With respect to MMPS, there are 117.28 FTEs across the Department. The total MMPS expenditures for fiscal years (FY) 2006-07 to 2010-11 were just over $37 million and salaries accounted for the majority of expenditures. The following table provides a cost breakdown by region.

Table 2: Total Expenditures for MMPS (FY 2006-07 to FY 2010-11)
Expenditures
(000 K)
PAC C&A QC MAR NFL Gulf NCR Total
O&M $105,0 $3,091 $361 $2,605 $21,0 $61,0 $1,165 $7,409
Salary $1,393 $5,276 $4,526 $4,989 $5,952 $1,028 $6,795 $29,959
Total $1,498 $8,367 $4,887 $7,594 $5,973 $1,089 $7,960 $37,368

7Financial information was obtained from the Regions. Variances in Regions can be explained by either additional funding from the Economic Action Plan (EAP); other federal initiatives such contaminated sites funds for major capital projects and/or; other specific needs/projects.

3. Methodology

This section outlines the approach, the evaluation design, evaluation questions, the methodological approach, analytical methods as well as the limitations of the evaluation.

3.1 Project Management

The evaluation was conducted by DFO Evaluation Directorate. KPMG LLP, an external evaluation firm developed the evaluation plan. The evaluation plan was reviewed by an external peer reviewer. The evaluation was carried by two evaluation Directorate evaluators. A working group was established, consisting of four AMS personnel (NHQ and Region representation) and two evaluators. The working group also reviewed and provided feedback on this report.

3.2 Evaluation Design

The evaluation employed a program theory-driven evaluation science approach. A non-experimental design was used for this evaluation, in which measurements are taken after the program has been implemented with no control group. This model was chosen because the services offered by AMS are delivered across all Regions. Establishing a control group was impossible given that the majority of DFO programs depend on AMS to undertake their activities, and therefore services could not be withheld in any Region or program. This approach and design are appropriate to examine issues of relevance, efficiency and economy. To increase the rigour of this evaluation, evidence was drawn from a variety of sources and was triangulated to establish the key findings and recommendations.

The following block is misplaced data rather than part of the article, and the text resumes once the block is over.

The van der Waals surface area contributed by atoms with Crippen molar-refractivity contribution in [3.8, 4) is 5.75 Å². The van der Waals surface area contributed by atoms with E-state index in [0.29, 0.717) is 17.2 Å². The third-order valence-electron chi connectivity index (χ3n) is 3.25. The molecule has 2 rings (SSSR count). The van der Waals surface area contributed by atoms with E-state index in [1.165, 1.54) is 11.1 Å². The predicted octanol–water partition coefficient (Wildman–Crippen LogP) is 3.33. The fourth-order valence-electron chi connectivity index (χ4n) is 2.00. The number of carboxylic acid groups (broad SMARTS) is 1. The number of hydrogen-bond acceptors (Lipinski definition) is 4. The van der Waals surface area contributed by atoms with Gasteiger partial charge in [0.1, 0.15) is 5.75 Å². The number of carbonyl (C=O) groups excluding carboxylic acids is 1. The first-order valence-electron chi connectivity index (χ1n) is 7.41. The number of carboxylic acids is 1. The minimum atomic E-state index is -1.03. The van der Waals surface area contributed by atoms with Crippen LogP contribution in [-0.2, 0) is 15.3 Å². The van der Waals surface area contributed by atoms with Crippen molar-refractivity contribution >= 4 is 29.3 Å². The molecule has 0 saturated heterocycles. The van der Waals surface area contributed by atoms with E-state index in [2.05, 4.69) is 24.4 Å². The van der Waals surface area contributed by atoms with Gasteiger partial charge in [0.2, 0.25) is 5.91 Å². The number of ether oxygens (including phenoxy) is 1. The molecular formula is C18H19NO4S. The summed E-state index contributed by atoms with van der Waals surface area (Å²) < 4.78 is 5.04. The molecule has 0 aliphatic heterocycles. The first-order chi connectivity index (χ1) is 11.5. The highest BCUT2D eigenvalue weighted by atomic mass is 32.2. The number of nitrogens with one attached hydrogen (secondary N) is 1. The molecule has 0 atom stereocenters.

3.3 Evaluation Questions

The evaluation questions were determined on the basis of the Treasury Board Policy on Evaluation (2009), by reviewing documents, and the results of the planning phase interviews with key program contacts. An evaluation matrix organized by evaluation issue (relevance and performance including effectiveness, efficiency and economy) and outlines the evaluation questions is presented in Annex A.

3.4 Secondary Data Sources

A review of documentation was conducted to assess most evaluation issues. The following types of documents were reviewed: government-wide documents (Federal legislations, regulations and policies pertaining to real property, materiel management and procurement services, Auditor General's reports, federal Speeches from the Throne, Economic Action Plan, etc.) and; departmental-level documents (Departmental Performance Reports, Reports on Plans and Priorities, DFO policies, Capital Plans, etc.). The departmental documents also included administrative data from NHQ and all six Regions.

Internet and various academic databases were consulted to collect material on corporate real estate and materiel management as well as procurement services in the private sector. Internet sources were consulted to conduct a comparative analysis of three federal departments: the Department of National defence; Department of Foreign Affairs and International Trade; and the Royal Canadian Mounted Police. Academic databases were also consulted as part of a literature review of three private sector organizations (one transportation company, one university and one consulting company). This information was used to develop a list of best practices and lessons learned which may be able to apply to the Department.

Complete list of documents, books and links consulted is presented in Annex J.

3.5 Primary Data Sources

3.5.1 Interviews